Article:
How to 'Cherry Blossom' Like a Japanese

03/30/2015 06:09 pm ET | Updated May 30, 2015

Chidorigafuchi, the Imperial Moat, in Tokyo.

'To cherry blossom' may not be an actual verb phrase but it should since blossom viewing actually requires a lot of action. Whether you're in Japan already or contemplating a future trip, here's how to get your hanami (blossom viewing) on like a local.

Night viewing at Meguro Gawa (river).

Assemble your picnic.
Tradition calls for eating and drinking under the blossoms either during the day or in the evening by the light of colorful lanterns. Whether with your work mates, your family, your friends, or just on your own, food is an integral part of the celebration.

Typical inexpensive picnic fare from the local supermarket.

Japanese have always prepared beautifully handcrafted sushi rolls and homemade treats for such outings. These days, though, an equal number stop by the supermarket to pick up ready-made food -- especially when it's an office party. Supermarkets and convenience stores have thoughtfully prepared all sorts of grab-and-go treats.

This is the time of year you can consume alcohol in public at your picnic as long as you don't walk around with an open container. So pick up some beer or wine or just a bottle of cold Japanese green tea if you prefer.

Remember that shrines and temples do not allow picnicking usually.

Picnicking Japanese-style under the cherry blossoms at Ueno.

Get a picnic mat
Japanese hate to get their clothes wet or dirty and will not sit on the ground without a plastic sheet, newspaper, handkerchief, something between them and mother earth. Everyone, young or old, either has a picnic mat at home or knows where to get one on short notice.

Hundred yen stores have picnic mats and so much more for weary travelers.

Hundred yen stores -- the local equivalent of the dollar store -- stock picnic mats year round. They call them 'leisure sheets' or 'leisure mats'. If you can't find a mat, or just can't be bothered, a newspaper will do. (All convenience stores have newspapers.)

There are strict rules regarding leisure mat protocol. Do not wear your shoes on your mat. That's the sign of a barbarian. Remove them and place them alongside. Also, try not to step on other people's mats while settling in.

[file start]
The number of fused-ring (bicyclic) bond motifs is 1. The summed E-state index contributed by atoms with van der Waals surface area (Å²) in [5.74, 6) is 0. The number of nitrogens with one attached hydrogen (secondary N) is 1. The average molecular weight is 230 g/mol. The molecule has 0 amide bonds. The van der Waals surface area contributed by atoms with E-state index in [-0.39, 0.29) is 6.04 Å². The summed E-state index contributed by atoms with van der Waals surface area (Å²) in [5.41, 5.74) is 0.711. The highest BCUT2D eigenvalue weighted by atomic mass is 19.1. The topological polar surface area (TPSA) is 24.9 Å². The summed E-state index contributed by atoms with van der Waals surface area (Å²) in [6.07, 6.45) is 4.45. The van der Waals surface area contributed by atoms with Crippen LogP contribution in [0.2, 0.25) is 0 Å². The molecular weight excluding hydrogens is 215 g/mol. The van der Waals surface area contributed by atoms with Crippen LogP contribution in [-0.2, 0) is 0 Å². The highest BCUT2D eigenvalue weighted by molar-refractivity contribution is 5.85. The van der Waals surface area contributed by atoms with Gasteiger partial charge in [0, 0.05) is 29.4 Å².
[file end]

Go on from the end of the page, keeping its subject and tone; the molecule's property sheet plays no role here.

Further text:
Pick your spot
The crowds at well-known viewing spots like Ueno and Shinjuku Gyoen parks are legendary. More people than blossoms per square foot on prime viewing days, or so it seems.


If you want to experience the season like a native, you'll dive right in. Japanese love group activities. For them, there's actually a happy sense of belonging in these kinds of crowds. A feeling that, 'Yes, we too are Japanese'. People are good natured about the congestion and no one is really in a hurry anyway.


Nevertheless, everyone wants a prime spot right under one of the trees. These can be hard to find by mid-afternoon. Companies large and small often send one of the junior staff to stake out a place until the rest of the crew can get away. You'll see them, bored, on their phones, in a suit, shoes off, sitting on the mat on guard duty for hour after hour.

We serve who also sit and wait.

Hint: If you hate crowd scenes, get up early in the morning before the rush. Although temples and shrines don't open before nine a.m. generally, you can hit the Meguro River, the area around Chidorigafuchi (Imperial moat) or Ueno Park at dawn! The Starbucks in the center of Ueno Park opens at eight a.m. So, instead of a picnic, go for breakfast.

Party on:
For the average Japanese, hanami is not about sitting in quiet contemplation and writing haiku on the ephemeral quality of life. Not that there aren't people who still do this, of course. Just not in Ueno Park. There are a lot of revels going right up until evening. Don't be surprised if the noise escalates along with everyone's blood alcohol levels.

Spread out your mat and your picnic. Be friendly to your neighbors. If they offer you a drink or a bite of their picnic, be sure to offer some back. As a visitor, watching the crowds stroll by is almost as entertaining as looking at the trees. Oh, and just because others are getting drunk, doesn't mean you should as well.

Clean up
People here are a neat and tidy bunch for the most part. All the parks popular for hanami have designated trash areas for burnables and non-burnables.

Ueno has the trash under control.

Where to go
Visitors will be surprised at the sheer number of cherry trees around Tokyo and indeed all of Japan. It's hard not to see a cherry tree in bloom in early April. There are stands of trees bordering little streets and busy boulevards and in the most unexpected places.

Honestly, people will picnic anywhere. This is a little shopping street with blossom-lovers camped out between the Gap and a supermarket.

Ueno Park, despite the crowd is one of the locals' favorite spots for picnics. (Ueno Station on the JR or metro lines.) Nighttime illumination is on until just 8 p.m. With April 12th the last day.

Chidorgafuchi, isn't a picnic spot but a beautiful stroll with massive trees on both sides of the moat. You can also rent row boats to get right up to the branches hanging over the water. The lanterns are turned on until 10 p.m. to April 12th. Really the best place for night viewing in my opinion. (Kudanshita Metro Station. Follow the moat to your right for the long promenade. Make a U-turn and come back when you're done.)

For more detailed info on the best cherry blossom viewing spots around town and how to get there, have a look at my guide in Huffington Post.